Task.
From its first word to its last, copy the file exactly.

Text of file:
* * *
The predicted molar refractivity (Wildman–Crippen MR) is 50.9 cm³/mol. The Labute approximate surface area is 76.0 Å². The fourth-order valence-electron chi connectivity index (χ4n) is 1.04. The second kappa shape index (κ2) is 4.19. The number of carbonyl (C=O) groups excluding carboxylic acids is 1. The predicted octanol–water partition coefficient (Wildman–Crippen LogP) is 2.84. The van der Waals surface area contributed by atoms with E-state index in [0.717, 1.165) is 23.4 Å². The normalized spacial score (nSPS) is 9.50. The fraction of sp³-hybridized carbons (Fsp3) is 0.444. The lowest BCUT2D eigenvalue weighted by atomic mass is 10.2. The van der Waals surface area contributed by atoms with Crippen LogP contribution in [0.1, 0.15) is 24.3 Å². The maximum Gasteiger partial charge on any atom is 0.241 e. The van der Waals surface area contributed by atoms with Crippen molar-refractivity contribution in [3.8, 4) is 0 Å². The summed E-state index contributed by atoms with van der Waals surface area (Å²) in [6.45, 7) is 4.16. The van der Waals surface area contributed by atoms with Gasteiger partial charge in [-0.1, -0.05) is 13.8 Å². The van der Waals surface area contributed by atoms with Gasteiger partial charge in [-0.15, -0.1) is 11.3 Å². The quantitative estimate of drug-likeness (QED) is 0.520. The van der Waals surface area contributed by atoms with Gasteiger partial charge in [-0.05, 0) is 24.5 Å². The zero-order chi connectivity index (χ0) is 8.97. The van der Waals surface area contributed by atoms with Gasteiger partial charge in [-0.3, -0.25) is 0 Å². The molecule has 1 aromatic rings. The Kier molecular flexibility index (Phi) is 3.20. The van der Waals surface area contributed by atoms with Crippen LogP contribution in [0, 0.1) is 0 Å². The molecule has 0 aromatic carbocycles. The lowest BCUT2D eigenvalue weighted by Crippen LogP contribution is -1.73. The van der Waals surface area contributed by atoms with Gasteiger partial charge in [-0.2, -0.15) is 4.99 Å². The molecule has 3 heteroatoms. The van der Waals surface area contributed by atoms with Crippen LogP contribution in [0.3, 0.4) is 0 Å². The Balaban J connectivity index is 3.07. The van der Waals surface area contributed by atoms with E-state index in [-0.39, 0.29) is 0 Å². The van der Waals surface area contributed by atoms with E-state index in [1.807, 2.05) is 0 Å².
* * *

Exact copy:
The predicted molar refractivity (Wildman–Crippen MR) is 50.9 cm³/mol. The Labute approximate surface area is 76.0 Å². The fourth-order valence-electron chi connectivity index (χ4n) is 1.04. The second kappa shape index (κ2) is 4.19. The number of carbonyl (C=O) groups excluding carboxylic acids is 1. The predicted octanol–water partition coefficient (Wildman–Crippen LogP) is 2.84. The van der Waals surface area contributed by atoms with E-state index in [0.717, 1.165) is 23.4 Å². The normalized spacial score (nSPS) is 9.50. The fraction of sp³-hybridized carbons (Fsp3) is 0.444. The lowest BCUT2D eigenvalue weighted by atomic mass is 10.2. The van der Waals surface area contributed by atoms with Crippen LogP contribution in [0.1, 0.15) is 24.3 Å². The maximum Gasteiger partial charge on any atom is 0.241 e. The van der Waals surface area contributed by atoms with Crippen molar-refractivity contribution in [3.8, 4) is 0 Å². The summed E-state index contributed by atoms with van der Waals surface area (Å²) in [6.45, 7) is 4.16. The van der Waals surface area contributed by atoms with Gasteiger partial charge in [-0.1, -0.05) is 13.8 Å². The van der Waals surface area contributed by atoms with Gasteiger partial charge in [-0.15, -0.1) is 11.3 Å². The quantitative estimate of drug-likeness (QED) is 0.520. The van der Waals surface area contributed by atoms with Gasteiger partial charge in [-0.05, 0) is 24.5 Å². The zero-order chi connectivity index (χ0) is 8.97. The van der Waals surface area contributed by atoms with Gasteiger partial charge in [-0.3, -0.25) is 0 Å². The molecule has 1 aromatic rings. The Kier molecular flexibility index (Phi) is 3.20. The van der Waals surface area contributed by atoms with Crippen LogP contribution in [0, 0.1) is 0 Å². The molecule has 0 aromatic carbocycles. The lowest BCUT2D eigenvalue weighted by Crippen LogP contribution is -1.73. The van der Waals surface area contributed by atoms with Gasteiger partial charge in [-0.2, -0.15) is 4.99 Å². The molecule has 3 heteroatoms. The van der Waals surface area contributed by atoms with Crippen LogP contribution in [0.3, 0.4) is 0 Å². The Balaban J connectivity index is 3.07. The van der Waals surface area contributed by atoms with E-state index in [-0.39, 0.29) is 0 Å². The van der Waals surface area contributed by atoms with E-state index in [1.807, 2.05) is 0 Å².